Overview: Harley Quinn continues her plan to save the Coney Island Freakshow by killing Lord Death Man.
Synopsis (spoilers ahead): The issue opens with Harley bleeding on the ground with Lord Death Man standing over her. Harley responds with a vicious strike which knocks Lord Death Man’s head off his shoulders. Before Harley can separate, both the head and body disappear. On the city streets, Tina of Apokolips is celebrated as a hero after she saves a child from a burning bus. Harley has a hot dog, calls her mom, and is told by creepy land developer Mr. Lennick that she has two hours before the Freakshow legally belongs to him and can be bulldozed. So, Harley goes off once again to kill Lord Death Man.
In a Manhattan penthouse, Lord Death Man recovers as his men ask him why he is willingly walking into Harley’s traps and Lord Death Man yells for Harley to try again. Harley lures Lord Death Man to an inflatable bouncy castle which leads to a series of death traps (Bears, lions, sharks, rocket-propelled grenades, etc) which ends with Lord Death Man being blown up and dropped into a live volcano. Harley is paid for killing Lord Death Man, who is revealed to have survived and to be the mystery client who hired Harley to kill him, professing his love for Harley Quinn to a shadowy thug.
Harley’s building is saved and Harley settles in to read her Harley Quinn comic book. In the epilogue, a mystery woman runs from a terrible date when she senses trouble, discovering that DC Continuity has been compromised. The woman shouts that Harley Quinn must be stopped and transforms into “Jonni DC, Continuity Cop”.
Analysis: Harley Quinn is a character that is hard to pin down. In some books, she’s a conflicted figure with a heart of gold who has survived horrific abuse and come out the other end a stronger person. In other books, she’s an amoral and unstable killer. And sometimes she’s a cross between Bugs Bunny, Deadpool, and a disgruntled Hot Topic employee. That’s the Harley we tend to get in her ongoing title, and Harley Quinn #49 is no exception. I don’t think there’s anything wrong with that take on the character, but it is also a Harley Quinn that I don’t find particularly interesting.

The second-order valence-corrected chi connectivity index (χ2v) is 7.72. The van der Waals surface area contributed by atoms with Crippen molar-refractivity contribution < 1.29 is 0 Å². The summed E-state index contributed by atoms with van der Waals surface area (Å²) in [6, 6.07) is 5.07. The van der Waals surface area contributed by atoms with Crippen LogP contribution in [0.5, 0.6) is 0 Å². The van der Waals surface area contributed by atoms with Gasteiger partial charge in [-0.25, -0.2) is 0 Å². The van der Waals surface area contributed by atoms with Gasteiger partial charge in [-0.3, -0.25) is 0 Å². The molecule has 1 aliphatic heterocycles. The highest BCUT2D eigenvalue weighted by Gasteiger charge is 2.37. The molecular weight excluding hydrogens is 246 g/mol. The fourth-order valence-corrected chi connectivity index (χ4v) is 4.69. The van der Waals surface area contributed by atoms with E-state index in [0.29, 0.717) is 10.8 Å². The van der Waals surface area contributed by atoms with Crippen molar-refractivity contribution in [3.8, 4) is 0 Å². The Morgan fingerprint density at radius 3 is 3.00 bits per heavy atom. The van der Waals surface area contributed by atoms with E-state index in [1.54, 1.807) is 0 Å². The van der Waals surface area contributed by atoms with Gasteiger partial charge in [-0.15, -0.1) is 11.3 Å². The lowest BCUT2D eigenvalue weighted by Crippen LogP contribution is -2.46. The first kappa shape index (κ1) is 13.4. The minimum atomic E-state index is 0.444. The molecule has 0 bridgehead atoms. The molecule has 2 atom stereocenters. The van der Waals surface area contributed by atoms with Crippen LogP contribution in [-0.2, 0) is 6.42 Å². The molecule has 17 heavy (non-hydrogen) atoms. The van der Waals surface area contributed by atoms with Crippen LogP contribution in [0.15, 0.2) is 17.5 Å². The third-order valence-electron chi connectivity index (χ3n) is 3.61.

Don’t get me wrong, this is a fun read. There is a cartoonish energy to this issue that I can’t help appreciate, but at the end of the day, everything about this book is very much on the surface. But as much as I enjoy the Wile E. Coyote hijinks, it’s just another example of a book that is just a bunch of stuff that happens. One week, Harley’s in Apokolips. Before that, she ran for mayor. And now she’s spiraling further into parody by destroying “DC Continuity”, which, will turn out just fine. None of it means anything. Its just a bunch of stuff that happens. Harley never learns anything, and there are no real stakes in this title. This book is like candy floss. It is colorful and fun, but it’s not a meal. So while I enjoy the zany adventures, it’s really hard to muster any real interest in what’s presented here.
That being said, Lord Death Man is an interesting foil for Harley and I like the seeds that have been planted here for further interactions between the two of them. To keep the Looney Toons analogy going, it would be fun to see Lord Death Man turn into Harley’s lovesick Pepi Le Pew.
Allison Borges does a great job with the art. His style is a good match for cartoon lunatic tone that the book seems to be going for, particularly in the Lord Death Man deathtrap sequence.
Final Thoughts: I’m not advocating for a “Darkness, No Parents” take on Harley Quinn… that would get old fast. If this was some sort of limited series, “Harley vs the DC Universe”, I would say buckle in and enjoy the ride. But in the “Harley Quinn” ongoing series, I think that the character deserves more than what’s presented here.